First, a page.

by MIKE ORLOCK
There was a time when the Academy Awards were a big deal. I’m old enough to remember when the TV broadcast of the Oscars was as hyped and watched as the Super Bowl. Hosted by Bob Hope or Billy Crystal or some other celebrity du jour, the laughably long spectacle celebrating Hollywood glamour and excess, complete with gaudy production numbers and rambling acceptance speeches, was ready-made grist for the comedy mills the next morning. But millions of people took it seriously and tuned in.
These days, the Oscars are just another awards show in a long line of awards shows that dominate TV schedules during the winter months. The Emmys, the Grammys, the Tonys, the Golden Globes, the SAGs – they blur into each other.
Still, I pay attention to the nominations, the surprises and the snubs, comparing my own favorites with the films and artists who made the cut. With that in mind, permit me to indulge in the time-honored subjunctive, “If I Had a Vote” – not to scold the academy for overlooking those I thought should have been nominated, but to choose from the list of those under consideration. This, then, is my ballot for the major awards for this year’s Oscars, set for March 27.
BEST SUPPORTING ACTOR AND ACTRESS
These categories are usually crammed with surprises, and this year is no exception. There’s often a mix of recognizable names and unknown newcomers vying against each other. Troy Kotsur, for example, whom nobody had heard of before his work in CODA, is up against ubiquitous Farmers’ Insurance pitchman and Academy favorite G.K. Simmons in Being the Ricardos. These are the categories where venerated performers can be honored for a lifetime of good work (think Sean Connery winning for The Untouchables in 1987 for his first and only nomination) or where dynamic young actors announce themselves with authority (Meryl Streep in The Deer Hunter – the first of her 21 nominations).
Everyone nominated is deserving in these categories, but my votes would go to Kodi Smit-McPhee for The Power of the Dog and Aunjanue Ellis for King Richard. Smit-McPhee has the advantage of being co-lead in his film, unlike his fellow nominees. The Power of the Dog is as much about his character as Benedict Cumberbatch’s, and the kid gives a pitch-perfect performance as a gangly, awkward tenderfoot who’s more cunning and ruthless than anyone realizes. Ellis’ Brandy Price, as the devoted mother to tennis stars Venus and Serena Williams, is the maternal heart of her film. She gets one great scene in particular that is the definition of a supporting role, and she aces it.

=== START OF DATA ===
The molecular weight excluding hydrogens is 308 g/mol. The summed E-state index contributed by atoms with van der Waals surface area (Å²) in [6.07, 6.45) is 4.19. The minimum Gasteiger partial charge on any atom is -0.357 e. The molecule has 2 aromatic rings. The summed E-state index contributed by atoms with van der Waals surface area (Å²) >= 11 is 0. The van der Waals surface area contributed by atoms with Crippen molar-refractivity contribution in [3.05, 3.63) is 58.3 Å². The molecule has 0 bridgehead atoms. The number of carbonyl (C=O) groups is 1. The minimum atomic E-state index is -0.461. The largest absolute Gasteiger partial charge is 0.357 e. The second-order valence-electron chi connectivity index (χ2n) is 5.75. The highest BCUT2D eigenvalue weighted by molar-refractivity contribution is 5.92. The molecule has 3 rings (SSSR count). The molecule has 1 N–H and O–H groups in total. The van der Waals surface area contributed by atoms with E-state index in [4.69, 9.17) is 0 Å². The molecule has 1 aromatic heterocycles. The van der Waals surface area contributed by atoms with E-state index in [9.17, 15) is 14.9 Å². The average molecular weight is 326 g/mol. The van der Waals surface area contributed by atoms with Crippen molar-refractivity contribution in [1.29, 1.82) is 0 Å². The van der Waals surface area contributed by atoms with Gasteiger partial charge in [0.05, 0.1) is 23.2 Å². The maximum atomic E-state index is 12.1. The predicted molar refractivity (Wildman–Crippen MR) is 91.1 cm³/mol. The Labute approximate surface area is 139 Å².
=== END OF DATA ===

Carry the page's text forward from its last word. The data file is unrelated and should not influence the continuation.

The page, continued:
BEST ACTOR AND ACTRESS
Benedict Cumberbatch is the presumed favorite to win his first Oscar as cruel rancher Phil Burbank in The Power of the Dog, although there is strong support for Will Smith in King Richard, whose time might finally be at hand. I also admire Javier Bardem’s performance as Desi Arnaz in Being the Ricardos, and Denzel Washington was nothing short of mesmerizing in The Tragedy of Macbeth.
My vote, however, goes to Andrew Garfield in Tick, Tick … Boom! Garfield has been nominated for his work once before (Hacksaw Ridge), but his turn as Jonathan Larson, the struggling artist behind the Broadway musical Rent is the kind of performance that’s career defining, such as Robert De Niro’s work in Raging Bull or Jack Nicholson’s in One Flew over the Cuckoo’s Nest.
I don’t know whether there is a clear favorite among the women nominated this year. Three of them (Nicole Kidman, Olivia Coleman and Penelope Cruz) are previous Oscar winners. Jessica Chastain is a previous nominee. Only Kristen Stewart is new to this game, and her performance as Princess Di in Spencer is strong enough to make a weak movie worth seeing.
My vote, however, goes to Chastain for her portrayal of televangelist Tammy Faye Bakker in The Eyes of Tammy Faye. She made me, glib cynic that I am, actually care about a woman whom I had regularly ridiculed back when she was shilling for dollars with her husband, Jim, on TV. That’s some acting!
BEST DIRECTOR AND PICTURE
These two awards usually go hand in glove, as occurred last year when Chloé Zhao and her film Nomadland both won Oscars. It doesn’t always happen that way, however, and my votes this year in these categories reflect that because the director who made my choice for Best Picture wasn’t even nominated.
That woman is Sian Heder, and her film CODA is my pick for Best Picture. It’s a baudy, irreverent and ultimately uplifting story of a young woman born to deaf parents who has dreams of making it as a singer. You can see it streaming on Apple TV, and I hope Heder picks up a consolation Oscar for her screenplay in addition to the big one for this film.
So whom would I select for Best Director then? Art house favorite Paul Thomas Anderson? Mr. Hollywood Blockbuster, Steven Spielberg? Rising Japanese auteur Ryusuke Hamaguchi? Actor/director/writer/producer Kenneth Branagh?
My vote goes to Jane Campion (The Power of the Dog), who lost to Spielberg almost 30 years ago when Schindler’s List bested The Piano. As the only woman ever nominated for a second time in this category in almost a century of Oscars, let’s just say she’s due.
In another lifetime, Mike Orlock wrote film reviews for the Reporter/Progress newspapers in the western suburbs of Chicago. He has also taught high school English, coached basketball and authored three books of poetry. He currently serves as Door County’s poet laureate.